IE 11 is not supported. For an optimal experience visit our site on another browser.

Florida prosecutors file motion to interview Parkland shooter trial juror after alleged threat from co-juror

The motion filed Thursday evening states that during deliberations, an unnamed juror "received what she perceived to be a threat from a fellow juror."  
Get more newsLiveon

Prosecutors in the high-profile Parkland school shooter trial have filed a motion to have law enforcement interview a juror who reported feeling threatened by a peer on the panel.

The motion by the Broward County State Attorney's Office was filed Thursday evening.

It came hours after the jury returned its verdict sparing Nikolas Cruz the death penalty, and instead recommending life in prison without the possibility of parole in the Feb. 14, 2018, massacre at Marjory Stoneman Douglas High school in Parkland, Florida, that killed 17. 

According to the motion, a juror referred to as “Juror X” called the state attorney’s office around 2 p.m. and requested to speak with Assistant State Attorney Michael Satz, the lead prosecutor in the trial.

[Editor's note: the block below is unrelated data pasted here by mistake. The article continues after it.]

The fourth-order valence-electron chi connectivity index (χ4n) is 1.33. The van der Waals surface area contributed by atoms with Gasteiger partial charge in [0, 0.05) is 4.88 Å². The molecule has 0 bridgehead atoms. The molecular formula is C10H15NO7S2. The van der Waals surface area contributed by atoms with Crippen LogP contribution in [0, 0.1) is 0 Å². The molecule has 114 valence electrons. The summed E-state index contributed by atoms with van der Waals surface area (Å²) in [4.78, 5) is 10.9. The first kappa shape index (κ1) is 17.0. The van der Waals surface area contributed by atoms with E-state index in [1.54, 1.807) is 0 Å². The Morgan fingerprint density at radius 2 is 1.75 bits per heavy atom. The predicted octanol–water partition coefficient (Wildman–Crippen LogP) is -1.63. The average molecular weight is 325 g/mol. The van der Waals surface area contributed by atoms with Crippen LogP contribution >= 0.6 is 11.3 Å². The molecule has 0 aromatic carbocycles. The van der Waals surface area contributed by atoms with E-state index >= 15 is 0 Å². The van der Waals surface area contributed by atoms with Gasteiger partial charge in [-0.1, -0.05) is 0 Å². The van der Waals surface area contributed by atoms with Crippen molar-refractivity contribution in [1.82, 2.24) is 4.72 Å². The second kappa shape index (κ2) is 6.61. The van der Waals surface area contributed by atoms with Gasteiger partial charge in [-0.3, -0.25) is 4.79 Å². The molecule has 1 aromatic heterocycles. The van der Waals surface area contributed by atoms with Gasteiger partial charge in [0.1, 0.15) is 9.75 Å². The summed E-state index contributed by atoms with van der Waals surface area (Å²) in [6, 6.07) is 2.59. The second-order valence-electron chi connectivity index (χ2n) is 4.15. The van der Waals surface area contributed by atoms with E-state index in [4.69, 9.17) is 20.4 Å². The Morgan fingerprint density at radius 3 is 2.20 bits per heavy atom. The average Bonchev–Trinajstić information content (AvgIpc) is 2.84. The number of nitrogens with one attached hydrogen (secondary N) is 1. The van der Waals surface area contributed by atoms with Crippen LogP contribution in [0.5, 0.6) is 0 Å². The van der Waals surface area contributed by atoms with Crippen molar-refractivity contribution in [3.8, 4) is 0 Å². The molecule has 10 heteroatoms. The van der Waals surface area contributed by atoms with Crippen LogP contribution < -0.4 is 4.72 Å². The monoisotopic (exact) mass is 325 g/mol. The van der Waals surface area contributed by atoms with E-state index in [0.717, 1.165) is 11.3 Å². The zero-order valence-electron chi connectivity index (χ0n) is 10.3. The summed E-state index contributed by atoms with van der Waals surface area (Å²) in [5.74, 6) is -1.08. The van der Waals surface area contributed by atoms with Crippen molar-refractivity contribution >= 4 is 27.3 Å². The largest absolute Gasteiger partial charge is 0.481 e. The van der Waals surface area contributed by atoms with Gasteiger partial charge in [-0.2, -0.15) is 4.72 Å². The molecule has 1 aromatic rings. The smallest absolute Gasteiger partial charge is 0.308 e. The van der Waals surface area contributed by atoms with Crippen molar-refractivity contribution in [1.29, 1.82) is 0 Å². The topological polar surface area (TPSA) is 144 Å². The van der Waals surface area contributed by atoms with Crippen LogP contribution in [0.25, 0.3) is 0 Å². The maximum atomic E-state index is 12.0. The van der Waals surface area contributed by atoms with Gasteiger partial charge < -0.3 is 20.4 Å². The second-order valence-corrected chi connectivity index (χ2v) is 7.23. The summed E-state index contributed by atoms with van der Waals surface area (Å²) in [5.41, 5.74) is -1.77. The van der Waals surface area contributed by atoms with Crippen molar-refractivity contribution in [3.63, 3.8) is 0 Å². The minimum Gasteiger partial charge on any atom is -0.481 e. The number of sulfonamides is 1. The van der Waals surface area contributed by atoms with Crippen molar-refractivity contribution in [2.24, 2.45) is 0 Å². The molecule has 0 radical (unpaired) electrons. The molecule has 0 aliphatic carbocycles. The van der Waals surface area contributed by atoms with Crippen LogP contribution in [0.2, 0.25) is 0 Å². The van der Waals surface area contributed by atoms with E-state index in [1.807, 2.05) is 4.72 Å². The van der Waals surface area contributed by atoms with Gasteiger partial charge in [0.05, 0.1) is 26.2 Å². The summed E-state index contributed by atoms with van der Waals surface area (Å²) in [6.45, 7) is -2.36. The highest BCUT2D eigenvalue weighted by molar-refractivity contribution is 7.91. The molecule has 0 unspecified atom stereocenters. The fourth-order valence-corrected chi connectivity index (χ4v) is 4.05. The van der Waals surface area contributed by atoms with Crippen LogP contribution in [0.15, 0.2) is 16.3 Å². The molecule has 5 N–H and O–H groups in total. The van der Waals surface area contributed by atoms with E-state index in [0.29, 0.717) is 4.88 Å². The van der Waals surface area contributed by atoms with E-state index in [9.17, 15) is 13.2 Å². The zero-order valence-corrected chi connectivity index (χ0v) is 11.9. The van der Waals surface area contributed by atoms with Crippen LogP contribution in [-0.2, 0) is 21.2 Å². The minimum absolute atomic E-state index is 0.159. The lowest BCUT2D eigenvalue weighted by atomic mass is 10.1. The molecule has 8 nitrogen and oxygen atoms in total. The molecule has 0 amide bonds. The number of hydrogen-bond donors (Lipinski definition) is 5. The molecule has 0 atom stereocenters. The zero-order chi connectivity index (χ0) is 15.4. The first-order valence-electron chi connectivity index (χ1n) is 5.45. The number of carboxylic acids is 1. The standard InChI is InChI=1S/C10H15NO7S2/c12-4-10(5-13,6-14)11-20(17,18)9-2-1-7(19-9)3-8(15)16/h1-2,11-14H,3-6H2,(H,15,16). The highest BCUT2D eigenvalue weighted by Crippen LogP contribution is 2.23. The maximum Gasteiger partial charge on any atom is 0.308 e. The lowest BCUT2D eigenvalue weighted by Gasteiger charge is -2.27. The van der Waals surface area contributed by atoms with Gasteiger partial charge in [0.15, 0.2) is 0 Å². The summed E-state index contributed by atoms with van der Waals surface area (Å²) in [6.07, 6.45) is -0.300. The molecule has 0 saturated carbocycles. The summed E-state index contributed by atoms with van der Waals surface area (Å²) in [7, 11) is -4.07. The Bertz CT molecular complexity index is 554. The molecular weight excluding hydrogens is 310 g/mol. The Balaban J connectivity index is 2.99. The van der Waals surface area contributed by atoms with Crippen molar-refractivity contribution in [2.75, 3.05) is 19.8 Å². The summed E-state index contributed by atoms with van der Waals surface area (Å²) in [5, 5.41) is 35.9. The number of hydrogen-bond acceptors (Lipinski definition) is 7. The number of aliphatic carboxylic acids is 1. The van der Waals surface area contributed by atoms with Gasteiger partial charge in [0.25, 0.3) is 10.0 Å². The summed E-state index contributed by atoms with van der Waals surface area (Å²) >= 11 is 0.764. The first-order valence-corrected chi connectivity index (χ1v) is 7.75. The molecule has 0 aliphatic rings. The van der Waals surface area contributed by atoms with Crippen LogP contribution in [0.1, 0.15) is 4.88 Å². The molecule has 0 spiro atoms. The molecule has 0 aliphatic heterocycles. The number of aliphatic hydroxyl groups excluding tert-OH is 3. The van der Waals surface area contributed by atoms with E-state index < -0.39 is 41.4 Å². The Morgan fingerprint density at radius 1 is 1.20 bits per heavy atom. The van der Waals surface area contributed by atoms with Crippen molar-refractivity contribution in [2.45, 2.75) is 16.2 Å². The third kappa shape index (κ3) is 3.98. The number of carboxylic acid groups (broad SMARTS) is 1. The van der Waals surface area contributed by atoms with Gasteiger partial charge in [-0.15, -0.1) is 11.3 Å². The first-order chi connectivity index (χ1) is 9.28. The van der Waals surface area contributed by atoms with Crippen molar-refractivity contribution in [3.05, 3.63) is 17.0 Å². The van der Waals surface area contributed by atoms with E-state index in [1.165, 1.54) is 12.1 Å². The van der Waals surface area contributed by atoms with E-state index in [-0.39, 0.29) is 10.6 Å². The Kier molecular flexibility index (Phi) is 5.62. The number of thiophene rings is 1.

The juror told a support staff member that "during deliberations, she received what she perceived to be a threat from a fellow juror while in the jury room.”  

The motion says the state attorney's office did not return Juror X’s call but instead filed a notice to the court. 

“The State requests an interview be granted to investigate this serious allegation because a crime may have been committed," the filing said.  

The motion requests that law enforcement, rather than the court, conduct the interview with Juror X. 

The jury's verdict Thursday, which was highly anticipated, left family members whose loved ones were massacred by the gunman distraught, some visibly crying and shaking their heads in court. In statements later, many said the jury made the wrong decision.

The jury needed to reach an unanimous vote on at least one of the 17 counts — one for each victim — to recommend the death sentence.

The jury determined there were aggravating factors that could warrant the death penalty for each of the 17 victims — but also found mitigating factors. Ultimately the aggravating factors did not outweigh the mitigating factors, the jury found, and the shooter was sentenced to life.